Driving across Japan’s Shikuko island, the food and travel writer Michael Booth pulls into a filling station to find, alongside the fizzy drinks and chewing gum, ‘vacuum-packed octopus beaks’. Who could resist? Not Booth. ‘Very crunchy,’ he reports. ‘And not in a good way.’
Booth is drawn to the offbeat, and The Meaning of Rice gives us a banquet of the unfamiliar: seaweed caviar, live squid sashimi, sea-urchin tongues, snake soup, bonito guts, silkworm pupae, and more, with all their smells, flavours and textures. I recall my disconcerting first meal in a traditional ryokan: pink wafers of raw horsemeat, boiled firefly squid and dark, gleaming eel. It was delicious; Booth would have approved.
Ten years ago he took his wife and two toddler sons on a three-month Japanese trip, eating their way from the tip of Hokkaido to the toe of Okinawa. His book, Sushi and Beyond, became an international award-winning bestseller. In Japan, Sushi spawned a manga graphic book and a cartoon TV series starring the family; they had morphed into celebs — The Simpsons with soy sauce! Animé superheroes!
On that first trip Booth travelled innocent and wide-eyed, taking in everything; a camera with its shutter open, registering new sights, new delights. Now the family is back for a second helping, but this is a very different odyssey. Booth is famous, an aficionado on a gourmet grand tour: top restaurants, knockout menus and star chefs. He treats us to ‘the best meal in Japan’, which basically means the best meal in the world in his view. Occasionally, disaster strikes:
The rice bran had turned the fugu milt from white to muddy brown. It looked like a flattened piece of clay, smelled like an abandoned caravan and had a texture like overcooked liver...
Fugu milt is the roe of the poisonous blowfish — the author puts his life on the line in several culinary tightrope walks.
In The Almost Nearly Perfect People, the author lifted the lid on his Danish wife’s homeland. Eat, Pray, Eat, saw the Booth quartet exploring Indian food. The family is part of his shtick. The sons are teenagers now, and perhaps it was to reward the boys that they take in so many theme parks. And rather too often, the reader finds the dead hand of the local tourist board piloting the itinerary: the corporate meet-and-greet by the suits, the guided tour round the factory, the headquarters, a distillery. A ‘global challenge’ to find the world’s best sushi chef is actually a promotional exercise sponsored by the Norwegian Seafood Council.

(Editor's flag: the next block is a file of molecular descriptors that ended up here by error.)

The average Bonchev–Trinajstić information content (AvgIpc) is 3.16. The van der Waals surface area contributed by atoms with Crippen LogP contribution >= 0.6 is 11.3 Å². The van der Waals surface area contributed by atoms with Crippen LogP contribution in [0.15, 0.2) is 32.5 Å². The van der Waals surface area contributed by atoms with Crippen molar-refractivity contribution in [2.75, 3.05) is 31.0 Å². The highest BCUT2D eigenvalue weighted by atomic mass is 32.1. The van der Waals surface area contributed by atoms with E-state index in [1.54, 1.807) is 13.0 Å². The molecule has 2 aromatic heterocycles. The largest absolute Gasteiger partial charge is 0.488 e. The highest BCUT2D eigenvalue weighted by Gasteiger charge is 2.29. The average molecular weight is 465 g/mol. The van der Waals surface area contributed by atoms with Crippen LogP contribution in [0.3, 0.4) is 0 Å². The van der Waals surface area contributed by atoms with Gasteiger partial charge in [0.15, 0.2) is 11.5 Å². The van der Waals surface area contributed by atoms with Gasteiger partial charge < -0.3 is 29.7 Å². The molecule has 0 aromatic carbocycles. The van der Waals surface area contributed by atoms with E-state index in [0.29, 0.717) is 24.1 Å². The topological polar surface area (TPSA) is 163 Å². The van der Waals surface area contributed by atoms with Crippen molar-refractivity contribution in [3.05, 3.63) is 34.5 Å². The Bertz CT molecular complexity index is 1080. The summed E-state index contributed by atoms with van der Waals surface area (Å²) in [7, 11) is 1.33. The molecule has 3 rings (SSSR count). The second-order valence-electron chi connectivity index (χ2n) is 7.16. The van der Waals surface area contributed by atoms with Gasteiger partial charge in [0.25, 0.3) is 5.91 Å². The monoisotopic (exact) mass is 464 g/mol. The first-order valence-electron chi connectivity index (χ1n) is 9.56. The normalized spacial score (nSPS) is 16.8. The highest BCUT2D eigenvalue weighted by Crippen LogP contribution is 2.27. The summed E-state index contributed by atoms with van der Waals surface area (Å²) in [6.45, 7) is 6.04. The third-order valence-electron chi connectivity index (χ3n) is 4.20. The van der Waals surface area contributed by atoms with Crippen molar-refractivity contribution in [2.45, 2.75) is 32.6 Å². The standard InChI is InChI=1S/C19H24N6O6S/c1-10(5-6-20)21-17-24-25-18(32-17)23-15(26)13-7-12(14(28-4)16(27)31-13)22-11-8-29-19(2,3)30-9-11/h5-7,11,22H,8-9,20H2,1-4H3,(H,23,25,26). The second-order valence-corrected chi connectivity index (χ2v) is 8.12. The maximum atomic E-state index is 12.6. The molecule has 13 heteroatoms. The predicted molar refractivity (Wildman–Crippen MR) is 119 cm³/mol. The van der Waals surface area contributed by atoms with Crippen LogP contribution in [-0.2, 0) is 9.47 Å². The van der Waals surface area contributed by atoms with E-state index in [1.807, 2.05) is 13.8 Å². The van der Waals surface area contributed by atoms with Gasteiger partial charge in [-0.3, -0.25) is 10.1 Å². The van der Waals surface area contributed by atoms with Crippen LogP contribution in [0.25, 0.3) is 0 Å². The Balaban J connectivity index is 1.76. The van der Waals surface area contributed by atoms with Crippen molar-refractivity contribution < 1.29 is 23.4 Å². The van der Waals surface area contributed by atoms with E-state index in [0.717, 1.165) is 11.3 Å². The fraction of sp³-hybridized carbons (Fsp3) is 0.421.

What Booth does best is a masterclass in Japanese cuisine from haute to caff counter; he relishes a traditional, five-hour lunch and the skills that underpin it, but occasionally he turns against high-end pretensions:
I don’t want a concept, or a deconstruction, or a poshed-up bowl, I want thick, slightly chewy noodles, a soft-boiled, soy-soaked egg, a slice of tender chashu and a deep, rich soup… all for under a thousand yen. Is that too much to ask?
What eludes him in city after city is spirit of place. Unforgivably, in Nagasaki we get pages on the local Castella cake, the tourist museum on Dejima island and China Town en fête. Nothing of the vibrant city I remember, with remnants of the horrific past given their place among the rebuilt present. The atomic bomb memorial, a soaring tribute to the survival of the human spirit, merits no more than a brief paragraph; no mention of graceful stone temples clustered above the amphitheatre bay with its low, encircling hills. Booth moves on, to Sasebo – ‘hamburger city’, a nod to the 50,000 American servicemen based in Japan. And yes, the head of local tourism is waiting to show him around.
Happily, away from the organised tours are vivid encounters off the beaten track where Booth finds humbler heroes to celebrate. He joins fishermen harvesting sea-urchins on a pre-dawn expedition; talks to men and women working, fishing and cooking, with obsessive commitment. He meets a farmer living in the shadow of Fukushima, determined to produce the best rice in the world; an elderly couple dedicated to the refinements of rotten fish.
Beneath the light-hearted surface is a depth of research, respect and affection for Japanese culture and the quiet stoicism of its people. Rice itself remains unexplained, though the author and his sons learn how to plant it.
Finally, Booth points up a piquant irony: in 2013 Unesco awarded Japanese cuisine ‘Intangible Cultural Heritage’ status, but as others embrace their gastronomy, the Japanese have learned to love western fast food, taking on more fat and carbs, cutting down on their own traditional healthy diet and eating less rice. Meanwhile Japanese food has taken up residence on the British high street: supermarkets stock sushi lunch-packs with wasabi peas stacked alongside salt and vinegar crisps. Ponzu dipping sauce is so popular that Tesco and Asda do their own. Is sushi the new chicken tikka masala?